The mobile platform is advertising’s newest puzzle and it’s making creatives question their storytelling tactics. With high traffic and low engagement, mobile marketing is established enough to have brands knocking at its door, but most are questioning if anyone’s even home. Mountain Dew, BBDO NY, OMD Worldwide, and Google’s Art, Copy & Code team joined forces to figure out how video advertising needs to evolve in order to be effective in a mobile setting—Unskippable Labs was born.
The collaborators took an existing television advertisement (Mountain Dew Kickstart’s “Come Alive”) and created three versions, each varying in length and content. Using YouTube TrueView (it gives viewers the option to skip ads), they monitored the viewership of each cut in an effort to understand what catches the attention of mobile viewers.
The three cuts included:
“The Original”—a traditional 30-second TV spot with a clear beginning, middle, and end.
“The Big Punch”—a 31-second mobile ad that presents the brand before the viewer has a chance to skip.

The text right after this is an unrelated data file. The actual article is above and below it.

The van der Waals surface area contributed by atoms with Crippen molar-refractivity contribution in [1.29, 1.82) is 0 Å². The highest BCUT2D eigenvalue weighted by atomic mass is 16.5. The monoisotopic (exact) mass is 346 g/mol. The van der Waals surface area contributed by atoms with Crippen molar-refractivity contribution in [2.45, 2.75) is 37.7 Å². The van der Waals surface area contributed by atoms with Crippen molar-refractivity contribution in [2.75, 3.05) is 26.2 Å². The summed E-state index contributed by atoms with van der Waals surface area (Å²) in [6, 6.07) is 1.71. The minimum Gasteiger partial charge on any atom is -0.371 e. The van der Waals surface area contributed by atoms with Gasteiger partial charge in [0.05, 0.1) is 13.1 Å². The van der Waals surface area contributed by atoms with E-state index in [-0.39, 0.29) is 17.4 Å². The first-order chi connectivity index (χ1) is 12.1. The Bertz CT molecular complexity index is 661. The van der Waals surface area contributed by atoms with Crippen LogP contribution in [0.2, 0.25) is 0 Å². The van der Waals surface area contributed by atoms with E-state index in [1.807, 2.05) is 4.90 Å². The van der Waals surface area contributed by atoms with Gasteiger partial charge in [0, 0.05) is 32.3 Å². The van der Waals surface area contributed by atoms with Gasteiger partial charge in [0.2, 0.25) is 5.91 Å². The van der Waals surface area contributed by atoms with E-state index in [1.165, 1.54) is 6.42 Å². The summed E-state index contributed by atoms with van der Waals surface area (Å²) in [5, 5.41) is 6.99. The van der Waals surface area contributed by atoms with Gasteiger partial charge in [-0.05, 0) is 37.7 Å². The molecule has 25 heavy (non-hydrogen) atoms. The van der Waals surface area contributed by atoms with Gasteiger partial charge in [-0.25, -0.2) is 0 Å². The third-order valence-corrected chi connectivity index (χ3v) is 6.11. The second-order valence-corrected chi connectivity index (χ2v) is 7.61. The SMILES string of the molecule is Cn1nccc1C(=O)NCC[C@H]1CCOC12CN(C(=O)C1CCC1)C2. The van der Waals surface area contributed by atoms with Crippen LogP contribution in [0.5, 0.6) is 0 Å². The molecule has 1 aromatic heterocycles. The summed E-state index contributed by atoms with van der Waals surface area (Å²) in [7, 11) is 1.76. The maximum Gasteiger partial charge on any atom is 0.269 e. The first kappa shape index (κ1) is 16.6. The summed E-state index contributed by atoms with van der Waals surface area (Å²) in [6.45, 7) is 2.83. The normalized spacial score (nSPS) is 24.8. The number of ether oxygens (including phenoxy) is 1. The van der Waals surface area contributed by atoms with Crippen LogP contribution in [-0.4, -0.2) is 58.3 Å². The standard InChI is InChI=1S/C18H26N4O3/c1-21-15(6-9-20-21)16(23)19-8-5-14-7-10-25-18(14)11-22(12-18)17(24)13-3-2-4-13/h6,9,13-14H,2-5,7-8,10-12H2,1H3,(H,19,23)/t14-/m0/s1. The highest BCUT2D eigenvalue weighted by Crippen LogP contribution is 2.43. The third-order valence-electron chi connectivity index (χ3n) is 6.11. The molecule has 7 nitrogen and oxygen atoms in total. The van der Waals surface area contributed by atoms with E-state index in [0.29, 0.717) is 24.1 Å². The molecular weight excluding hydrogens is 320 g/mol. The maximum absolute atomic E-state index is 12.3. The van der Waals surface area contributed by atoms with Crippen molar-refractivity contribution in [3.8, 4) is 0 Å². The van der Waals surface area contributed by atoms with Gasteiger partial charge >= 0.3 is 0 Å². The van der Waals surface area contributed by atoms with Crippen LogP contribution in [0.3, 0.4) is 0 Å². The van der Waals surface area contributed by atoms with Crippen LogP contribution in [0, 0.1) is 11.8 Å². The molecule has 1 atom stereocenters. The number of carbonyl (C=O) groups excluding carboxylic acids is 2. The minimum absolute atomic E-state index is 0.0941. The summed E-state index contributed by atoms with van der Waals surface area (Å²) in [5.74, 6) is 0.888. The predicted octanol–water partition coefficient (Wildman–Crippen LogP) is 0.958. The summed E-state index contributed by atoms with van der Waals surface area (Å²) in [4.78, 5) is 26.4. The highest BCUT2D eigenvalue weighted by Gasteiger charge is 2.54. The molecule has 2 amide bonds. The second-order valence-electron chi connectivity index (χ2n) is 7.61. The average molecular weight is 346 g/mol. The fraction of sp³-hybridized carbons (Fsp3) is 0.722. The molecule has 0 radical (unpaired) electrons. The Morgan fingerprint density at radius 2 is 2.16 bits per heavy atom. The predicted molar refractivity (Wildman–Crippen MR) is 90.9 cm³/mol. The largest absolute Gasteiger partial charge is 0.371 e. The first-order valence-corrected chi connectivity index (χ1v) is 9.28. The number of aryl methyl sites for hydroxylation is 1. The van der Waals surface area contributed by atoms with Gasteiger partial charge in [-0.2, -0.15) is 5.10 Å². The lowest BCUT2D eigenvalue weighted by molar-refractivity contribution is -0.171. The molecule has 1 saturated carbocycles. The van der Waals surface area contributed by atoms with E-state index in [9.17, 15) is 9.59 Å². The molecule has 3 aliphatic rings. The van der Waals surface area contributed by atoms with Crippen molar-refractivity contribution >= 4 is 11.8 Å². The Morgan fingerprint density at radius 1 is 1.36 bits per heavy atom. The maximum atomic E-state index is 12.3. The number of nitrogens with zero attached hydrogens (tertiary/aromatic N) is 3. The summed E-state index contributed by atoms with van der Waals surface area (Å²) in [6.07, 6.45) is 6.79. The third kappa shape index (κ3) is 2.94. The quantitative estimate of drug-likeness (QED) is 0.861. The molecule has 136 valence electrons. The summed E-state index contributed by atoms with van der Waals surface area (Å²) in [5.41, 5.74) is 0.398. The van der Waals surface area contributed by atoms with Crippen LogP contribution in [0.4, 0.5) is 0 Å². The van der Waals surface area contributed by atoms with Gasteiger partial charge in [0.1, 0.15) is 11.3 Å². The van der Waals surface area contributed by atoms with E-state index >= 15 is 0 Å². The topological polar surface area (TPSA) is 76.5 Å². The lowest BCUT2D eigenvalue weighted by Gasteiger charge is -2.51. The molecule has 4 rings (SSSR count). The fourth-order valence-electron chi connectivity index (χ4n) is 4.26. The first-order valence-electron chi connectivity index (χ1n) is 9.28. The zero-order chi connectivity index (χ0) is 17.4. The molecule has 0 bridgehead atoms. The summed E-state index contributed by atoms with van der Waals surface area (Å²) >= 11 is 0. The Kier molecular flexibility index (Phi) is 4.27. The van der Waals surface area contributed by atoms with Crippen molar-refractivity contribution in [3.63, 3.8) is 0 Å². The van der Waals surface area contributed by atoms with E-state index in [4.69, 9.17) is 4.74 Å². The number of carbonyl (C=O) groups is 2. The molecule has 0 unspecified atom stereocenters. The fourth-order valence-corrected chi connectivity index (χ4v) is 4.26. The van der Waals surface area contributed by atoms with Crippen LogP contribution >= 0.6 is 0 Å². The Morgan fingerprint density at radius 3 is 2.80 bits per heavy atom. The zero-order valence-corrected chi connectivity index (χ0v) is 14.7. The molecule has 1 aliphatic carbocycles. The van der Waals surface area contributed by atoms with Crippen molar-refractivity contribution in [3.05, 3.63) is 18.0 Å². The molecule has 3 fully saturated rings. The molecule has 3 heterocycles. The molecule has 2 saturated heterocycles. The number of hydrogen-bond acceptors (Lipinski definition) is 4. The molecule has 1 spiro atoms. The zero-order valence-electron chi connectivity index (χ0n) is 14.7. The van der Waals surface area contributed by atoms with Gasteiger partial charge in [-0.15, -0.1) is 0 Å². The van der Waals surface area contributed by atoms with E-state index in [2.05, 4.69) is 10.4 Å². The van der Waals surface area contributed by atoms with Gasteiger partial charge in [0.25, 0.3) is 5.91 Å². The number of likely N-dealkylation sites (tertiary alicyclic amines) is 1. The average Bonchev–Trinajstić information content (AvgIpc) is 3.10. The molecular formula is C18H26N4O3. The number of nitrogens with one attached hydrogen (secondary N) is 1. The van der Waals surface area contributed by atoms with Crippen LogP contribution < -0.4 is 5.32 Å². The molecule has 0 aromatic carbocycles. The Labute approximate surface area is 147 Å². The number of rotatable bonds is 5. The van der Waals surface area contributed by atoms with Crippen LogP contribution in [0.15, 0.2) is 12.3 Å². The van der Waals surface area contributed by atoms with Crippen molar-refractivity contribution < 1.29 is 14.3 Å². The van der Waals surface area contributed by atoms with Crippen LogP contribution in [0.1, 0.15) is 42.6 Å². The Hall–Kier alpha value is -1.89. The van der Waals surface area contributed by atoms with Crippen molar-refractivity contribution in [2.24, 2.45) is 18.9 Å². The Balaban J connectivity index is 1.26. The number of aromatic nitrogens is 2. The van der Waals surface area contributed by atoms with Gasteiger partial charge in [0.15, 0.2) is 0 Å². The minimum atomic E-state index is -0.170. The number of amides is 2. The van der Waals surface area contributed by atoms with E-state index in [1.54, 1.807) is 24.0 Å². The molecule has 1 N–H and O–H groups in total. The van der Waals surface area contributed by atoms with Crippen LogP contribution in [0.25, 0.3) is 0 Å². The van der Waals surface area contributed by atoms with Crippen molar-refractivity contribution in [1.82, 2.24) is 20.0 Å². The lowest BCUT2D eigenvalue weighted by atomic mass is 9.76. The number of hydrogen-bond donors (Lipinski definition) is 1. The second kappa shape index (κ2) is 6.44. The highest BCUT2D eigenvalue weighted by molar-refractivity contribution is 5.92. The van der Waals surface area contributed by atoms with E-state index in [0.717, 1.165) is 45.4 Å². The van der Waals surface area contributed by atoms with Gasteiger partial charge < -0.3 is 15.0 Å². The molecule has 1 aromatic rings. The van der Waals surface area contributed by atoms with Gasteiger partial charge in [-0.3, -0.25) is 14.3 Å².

“Pure Fun”—a 93-second cut that drops viewers into the middle of the action. Here, there’s no real story arc and the brand is subtly featured throughout.
Viewers had no clear preference when viewing the three ads from desktop computers—view-through rates were nearly equal; however, on mobile, “Pure Fun” boasted a 26% higher view-through rate than the other two cuts.
Viewers watched “Pure Fun” more frequently and for longer periods of time—an average of 1 minute 9 seconds. Despite elevated viewership, brand recall (Mountain Dew) was more or less equal to the other cuts and specific product recall (Kickstart) even plummeted.
Were viewers perplexed by the randomness? Intrigued by the uncertainty of direction? Who knows? What we can conclude is that brevity isn’t a necessary component for mobile marketing as we once thought.
Previous mobile efforts prioritized engaging viewers directly with outcries of, “Hey! You there!” within the 5-second grace period before viewers have the ability to skip. Perhaps this study will spawn a new wave of mobile marketing, ultimately ditching ad norms and turning to riffs on absurdity and unpredictability.
This goes back to the idea of making consumers care and making it mean something to them. If you have concerns about getting your target audience to take notice of your brand, contact us anytime.